But buying the parts and assembling the phone might not yet be a task for casual tinkerers working alone at home. "Things did not always go as expected," Grossman said. "The first time I went through it I had the button for the No. 8 key on the dial pad rotated 90 degrees. So we plugged it in and turned it on and were pushing the buttons and none of the other buttons would work, because the No. 8 button was pressed all the time it was rotated, and you can only press one button at a time."
And that wasn't all. When Grossman began to laser-cut the wood for the case, it caught fire. "We used the wrong wood, and it burned too easily," she said.
The result of an afternoon's work was a phone that looked downright artisanal, "like a brick of wood with some buttons on it," Grossman said, "but I love it."
The phone makes and receives calls, sends and receives texts, and includes a phone book that stores a few hundred numbers, a clock, call logs and a rechargeable battery, all for a cost of about $120 in parts and the price of a SIM card, which can range from $1 to $30. With its retro antenna and 84-by-48 monochrome pixel display screen, it's reminiscent of the Nokia phones, circa 2003.
Now in its second prototype (the first version could only make and receive calls), the DIY Cellphone is likely to remain lab-bound for at least the next year.
"I want to get it out to more people," Mellis said. He envisions the possibly of a kit, "where you solder it yourself, or something where the basic stuff is already soldered together for you and you can add features. That might be a little more creative. You can add on whatever you want instead of just soldering this thing."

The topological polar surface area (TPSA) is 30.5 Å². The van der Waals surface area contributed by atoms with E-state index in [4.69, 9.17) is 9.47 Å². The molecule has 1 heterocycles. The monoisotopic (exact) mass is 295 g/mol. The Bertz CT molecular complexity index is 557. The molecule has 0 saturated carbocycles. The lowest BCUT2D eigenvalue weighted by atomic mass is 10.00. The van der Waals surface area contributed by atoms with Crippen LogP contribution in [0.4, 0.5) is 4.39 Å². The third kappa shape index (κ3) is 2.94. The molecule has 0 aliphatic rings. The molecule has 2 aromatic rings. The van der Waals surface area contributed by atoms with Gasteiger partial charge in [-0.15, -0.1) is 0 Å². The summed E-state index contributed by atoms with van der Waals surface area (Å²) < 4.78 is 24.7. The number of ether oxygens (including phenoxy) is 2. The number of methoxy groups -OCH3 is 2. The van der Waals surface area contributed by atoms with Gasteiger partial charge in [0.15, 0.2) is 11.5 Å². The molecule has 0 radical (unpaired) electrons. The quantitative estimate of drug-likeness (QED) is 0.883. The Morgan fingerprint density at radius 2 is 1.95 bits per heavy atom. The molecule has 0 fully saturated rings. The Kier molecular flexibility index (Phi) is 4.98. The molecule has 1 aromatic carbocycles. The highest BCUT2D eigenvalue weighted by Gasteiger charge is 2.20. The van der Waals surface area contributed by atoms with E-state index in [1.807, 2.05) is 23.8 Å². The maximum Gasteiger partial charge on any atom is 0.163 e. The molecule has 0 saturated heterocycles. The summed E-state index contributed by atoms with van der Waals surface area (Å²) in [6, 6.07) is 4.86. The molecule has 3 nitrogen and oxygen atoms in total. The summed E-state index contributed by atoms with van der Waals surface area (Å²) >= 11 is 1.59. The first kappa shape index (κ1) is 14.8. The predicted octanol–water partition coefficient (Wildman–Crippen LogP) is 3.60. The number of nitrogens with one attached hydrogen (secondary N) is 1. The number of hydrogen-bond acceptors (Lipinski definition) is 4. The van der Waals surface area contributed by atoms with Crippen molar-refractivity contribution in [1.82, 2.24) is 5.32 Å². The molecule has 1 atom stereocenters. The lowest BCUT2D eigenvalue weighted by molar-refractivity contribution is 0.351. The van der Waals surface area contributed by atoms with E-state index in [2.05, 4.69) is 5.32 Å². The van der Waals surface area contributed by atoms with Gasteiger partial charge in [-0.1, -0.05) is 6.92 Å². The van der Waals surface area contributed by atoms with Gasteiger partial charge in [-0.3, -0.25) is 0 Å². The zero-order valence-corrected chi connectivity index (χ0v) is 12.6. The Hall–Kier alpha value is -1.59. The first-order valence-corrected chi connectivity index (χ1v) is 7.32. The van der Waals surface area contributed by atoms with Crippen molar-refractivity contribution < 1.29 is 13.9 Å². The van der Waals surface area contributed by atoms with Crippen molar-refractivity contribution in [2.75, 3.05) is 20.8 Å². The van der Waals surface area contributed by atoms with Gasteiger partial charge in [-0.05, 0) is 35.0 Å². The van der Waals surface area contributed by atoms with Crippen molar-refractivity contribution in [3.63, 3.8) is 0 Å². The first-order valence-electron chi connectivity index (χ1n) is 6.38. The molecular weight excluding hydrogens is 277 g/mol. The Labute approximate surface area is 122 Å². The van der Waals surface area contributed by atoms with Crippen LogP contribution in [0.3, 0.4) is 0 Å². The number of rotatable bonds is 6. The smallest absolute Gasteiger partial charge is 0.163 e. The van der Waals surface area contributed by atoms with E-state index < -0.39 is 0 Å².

He's hoping to work with Arduino, the open source hardware and software developer that he helped launch in 2005, or possibly SparkFun Electronics, to develop a kit that could be commercially released. "Both companies make similar sorts of products for various audiences," Mellis said.
But the DIY Cellphone might have a rough ride in a market caught up in more power, more features and bigger screens.
"It sounds much more like an educational opportunity than a commercial one," said Charles Golvin, a principal wireless analyst at Forrester Research. "The mass audience of people when it comes to their phones want something that's delivering all the latest capabilities and access to a wide range of applications.
"It's in the same spirit of turning cellular connectivity, together with the processing and graphics and other things, into a tool that somebody could use to hack together some wacky design."
Mellis said he had to walk a balance between creating a phone that could do everything and keeping it simple enough so people could build it themselves. He said he uses his DIY Cellphone every day as his main phone and has repurposed his old iPhone to listen to podcasts at home. "I'm kind of enjoying not having to deal with email all the time," he said.
Grossman said she's now thinking of changing the wooden case on her homegrown phone to clear resin, "so that you can see the guts."
Much as she loves her DIY phone, she has no plans to give up her Android smartphone.
"It's mostly for the apps," she said. "I get lost."